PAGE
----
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Toronto FC's head coach Aron Winter stands on the sideline before the first half of their MLS soccer match against Chivas USA in Toronto April 14, 2012.


Aron Winter's reign as head coach and technical director of Toronto FC has come to an end.

Canada's original Major League Soccer club made the move Thursday, installing former England international Paul Mariner – who had been the club's director of player development – as his successor with immediate effect.

"We've tried to be really patient for several weeks and ultimately we came to the conclusion that the decision made sense for both of us," said Tom Anselmi, MLSE executive vice-president and chief operating officer.

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The only surprising thing about Thursday's decision is that it took this long for club owner Maple Leaf Sports and Entertainment to pull the trigger. In 17 months in charge, Winter's record as a coach was less than stellar, with the Dutchman presiding over just seven wins, 20 losses and 15 draws in MLS play. After missing the playoffs once again last season – TFC is still waiting to reach that promised land – the club started this campaign with a league record nine straight losses, a run of mediocrity halted just two weeks ago with a 1-0 home win against the Philadelphia Union.

His club fared markedly better in cup competitions, winning the four-team Canadian Championship both this year and last, a triumph that propelled TFC to an unexpected run through the CONCACAF Champions League, where it became the first Canadian side to reach the semi-final before crashing out to Mexico's Santos Laguna two months ago.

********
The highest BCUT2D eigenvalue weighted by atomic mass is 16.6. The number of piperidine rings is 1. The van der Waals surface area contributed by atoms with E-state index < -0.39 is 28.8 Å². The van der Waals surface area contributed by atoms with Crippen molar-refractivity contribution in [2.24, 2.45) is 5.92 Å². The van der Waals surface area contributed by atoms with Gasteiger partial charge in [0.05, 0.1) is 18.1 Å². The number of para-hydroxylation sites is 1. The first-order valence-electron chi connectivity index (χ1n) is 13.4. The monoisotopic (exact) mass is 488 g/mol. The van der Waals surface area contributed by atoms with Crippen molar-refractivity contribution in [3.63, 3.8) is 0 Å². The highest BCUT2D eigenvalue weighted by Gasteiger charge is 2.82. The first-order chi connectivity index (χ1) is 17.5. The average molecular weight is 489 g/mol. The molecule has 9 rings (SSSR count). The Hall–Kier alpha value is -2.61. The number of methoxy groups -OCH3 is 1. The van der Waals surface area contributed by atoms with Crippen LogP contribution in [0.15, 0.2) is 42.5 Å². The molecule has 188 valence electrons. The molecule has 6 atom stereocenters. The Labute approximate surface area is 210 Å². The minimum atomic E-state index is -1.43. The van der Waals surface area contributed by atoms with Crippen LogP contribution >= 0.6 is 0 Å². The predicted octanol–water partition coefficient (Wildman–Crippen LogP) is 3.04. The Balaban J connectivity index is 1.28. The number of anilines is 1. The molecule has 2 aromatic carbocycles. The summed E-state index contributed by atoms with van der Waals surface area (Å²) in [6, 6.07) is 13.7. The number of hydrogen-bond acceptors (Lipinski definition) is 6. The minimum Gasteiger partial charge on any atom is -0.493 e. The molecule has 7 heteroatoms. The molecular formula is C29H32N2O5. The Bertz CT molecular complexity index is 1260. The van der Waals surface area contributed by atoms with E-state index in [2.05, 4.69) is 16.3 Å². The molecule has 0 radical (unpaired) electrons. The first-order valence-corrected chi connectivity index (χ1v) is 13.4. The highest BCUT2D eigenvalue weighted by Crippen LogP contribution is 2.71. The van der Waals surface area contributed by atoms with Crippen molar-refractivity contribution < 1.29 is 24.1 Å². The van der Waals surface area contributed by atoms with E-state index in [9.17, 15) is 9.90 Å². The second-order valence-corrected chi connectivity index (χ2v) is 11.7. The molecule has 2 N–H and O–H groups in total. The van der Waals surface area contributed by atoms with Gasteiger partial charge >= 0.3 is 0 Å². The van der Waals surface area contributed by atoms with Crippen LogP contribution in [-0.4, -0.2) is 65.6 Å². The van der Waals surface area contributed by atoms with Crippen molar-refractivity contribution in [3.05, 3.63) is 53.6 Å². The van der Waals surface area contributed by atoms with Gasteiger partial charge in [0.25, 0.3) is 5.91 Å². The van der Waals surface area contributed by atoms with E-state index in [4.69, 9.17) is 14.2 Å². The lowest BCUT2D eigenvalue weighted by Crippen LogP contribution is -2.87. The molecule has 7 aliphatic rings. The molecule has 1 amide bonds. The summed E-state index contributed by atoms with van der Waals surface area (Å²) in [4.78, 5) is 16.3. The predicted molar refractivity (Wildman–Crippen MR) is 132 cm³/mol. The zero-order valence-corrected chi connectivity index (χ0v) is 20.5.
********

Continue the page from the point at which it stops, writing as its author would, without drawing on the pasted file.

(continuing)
Still, with support starting to dwindle in the club's sixth season of existence, MLSE clearly felt compelled to make a move. Average attendance so far this season is 18,889, above the league average but down 4.11 per cent from a year ago. With the playoffs already looking out of reach less than a third of the way through the league program – TFC is currently 15 points back of the final postseason berth in the Eastern Conference – the need to inject some optimism into the rest of the season was of paramount importance.

"We've been really lucky from Day 1 with this amazing fan base ... and we haven't delivered the goods," Anselmi said. "You can't take that for granted, we've got to deliver the goods. We had a free pass for a few years as an expansion franchise and now it's time to step up to the plate. We said that last year, we haven't done it this year and that's why we came to the conclusion that a change needed to be made. It wasn't working - seven wins in 44 games just isn't good enough in this league."

In Mariner, who was Steve Nicol's assistant for five years with the New England Revolution, Toronto finally has a proven MLS coach in the dugout. The former Arsenal and Ipswich man helped guide the Revs to three consecutive MLS Cup finals, and though they lost on each occasion, the club was noted for its ability to promote youth, most notably by bringing through former MLS most valuable player and United States international Taylor Twellman.

Unlike Winter, who insisted on the famed 4-3-3 formation made famous by Ajax Amsterdam and fashionable by Barcelona, Mariner isn't about to get burdened down with systems.

"We've got to get results, it's very simple," he said. "I think the philosophy of most fans throughout the world is that if we're getting points, getting wins, style is not that important. This is the sharp, sharp end of football."

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Mariner has had a chance to get to grips with the players on his team, having been doing some on-field work of late with the strikers – his position during his playing career. Toronto also boasts a perfect record during that two-game stint. Coincidence? Having moved onto its seventh coach in six years, Toronto will hope not.

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